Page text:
Breaking Glass: looking back at David Bowie's 'Low'

Categories:  Music    The Arts
Thursday, January 30th, 2020 at 6:48 PM

Many music enthusiasts would argue that David Bowie was one of the very few artists the world has ever seen. He was immensely renowned for his ability to blur the lines between genre, thus appealing to almost every kind of music fan. In his decades-long career, there is not one popular form of music that Bowie has not made use of in his albums, from hip-hop all the way to avant-garde and industrial noise.

The late artist’s 11th record, “Low” was released 43 years ago this month, and this album is the perfect example of the previous statement. The record, in terms of genre, is virtually unable to be categorized.

The album is widely considered to be one of the greatest records to have ever been put to tape, and by extension regarded as one of Bowie’s finest moments. Combining strange instrumental tracks such as “Warszawa,” “Art Decade” and “Weeping Wall,” with signature songs like “Sound and Vision” and “Be My Wife,” “Low” is a gateway to many different kinds of experimental sounds. It’s also one of the biggest influences in art-rock, new wave, industrial, and various other genres.

“Low” features some of Bowie’s most experimental work, including spoken (nonsensical) word over a droning synthesizer sound one would think came from an alien race in an apocalyptic state. The album features the use of the Eventide H910 Harmonizer, which produced the drum sounds on the record. When Bowie asked producer Tony Visconti what the device was meant to do, Visconti’s response says a lot about the album: “it f---- with the fabric of time.”

Originally meant to be a series of instrumentals for the score of Nicolas Roeg’s 1976 science-fiction film, “The Man Who Fell to Earth” (starring Bowie himself), it was rejected, but he made the decision to continue with the record. The last track on the second side, “Subterraneans,” was written and recorded specifically for the film.

The album cover itself is a still taken from the movie, just like the cover of his previous record, “Station to Station.” The film is one that should be viewed both before and after listening to “Low”; the two pieces fit together beautifully to paint a surreal, dream-like experience.

The album was partially recorded in West Berlin, where Bowie and friend and collaborator Iggy Pop were living at the time to clean up from their heroin addictions (an interesting move as Berlin was the heroin capital of the world at that time). “Low” was also the first of a triad of albums Bowie had made with the help of producer Visconti and fellow experimental musician Brian Eno, dubbed the “Berlin trilogy” soon after.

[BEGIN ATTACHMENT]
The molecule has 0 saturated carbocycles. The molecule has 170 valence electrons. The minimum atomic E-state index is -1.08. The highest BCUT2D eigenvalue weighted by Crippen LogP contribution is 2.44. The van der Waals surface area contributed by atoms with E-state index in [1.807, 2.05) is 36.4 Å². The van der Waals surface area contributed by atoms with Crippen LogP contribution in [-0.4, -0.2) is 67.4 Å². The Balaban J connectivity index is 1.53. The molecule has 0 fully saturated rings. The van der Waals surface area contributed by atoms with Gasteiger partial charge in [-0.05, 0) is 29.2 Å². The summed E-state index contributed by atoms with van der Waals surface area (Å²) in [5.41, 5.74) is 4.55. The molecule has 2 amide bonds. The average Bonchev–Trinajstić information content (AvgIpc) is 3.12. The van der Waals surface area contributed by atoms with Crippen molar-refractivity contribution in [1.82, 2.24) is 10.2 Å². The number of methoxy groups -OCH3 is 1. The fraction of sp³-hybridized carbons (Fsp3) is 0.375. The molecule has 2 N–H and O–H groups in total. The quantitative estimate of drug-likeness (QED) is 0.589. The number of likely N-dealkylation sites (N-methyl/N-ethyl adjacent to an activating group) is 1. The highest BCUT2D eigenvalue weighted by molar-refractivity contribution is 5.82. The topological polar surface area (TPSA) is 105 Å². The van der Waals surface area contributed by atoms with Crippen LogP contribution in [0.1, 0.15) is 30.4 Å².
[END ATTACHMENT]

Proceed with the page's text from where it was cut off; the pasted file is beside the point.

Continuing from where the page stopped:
These albums are usually grouped with Iggy Pop’s “The Idiot” and “Lust for Life,” as they were recorded in conjunction with each other. These five albums, as a unit, show listeners just how innovative Bowie was, and how much he impacted Pop’s career greatly in the way of production and songwriting. They would take turns providing backing vocals for each other’s albums, with Iggy Pop’s contribution heard most prominently on “What In The World.”

Preceding equally influential records, “Heroes” and “Lodger,” this album provides a spotlight into the genius that was David Bowie, and that’s a vast understatement.

My father once told me a story about his experience going to purchase the record on its day of release in 1977. He said that the old record shop that used to stand in what is now the FYE store in the Millcreek Mall in Erie was so blown away by this record, and were so confused as to what to file the record under, that it was sold in its own section, complete with its own display. 

This record was so before its time, and it still sounds that way today. It’s futuristic surrealism at its finest, and the world could have only ever been given that from David Bowie.

Tags: david bowie

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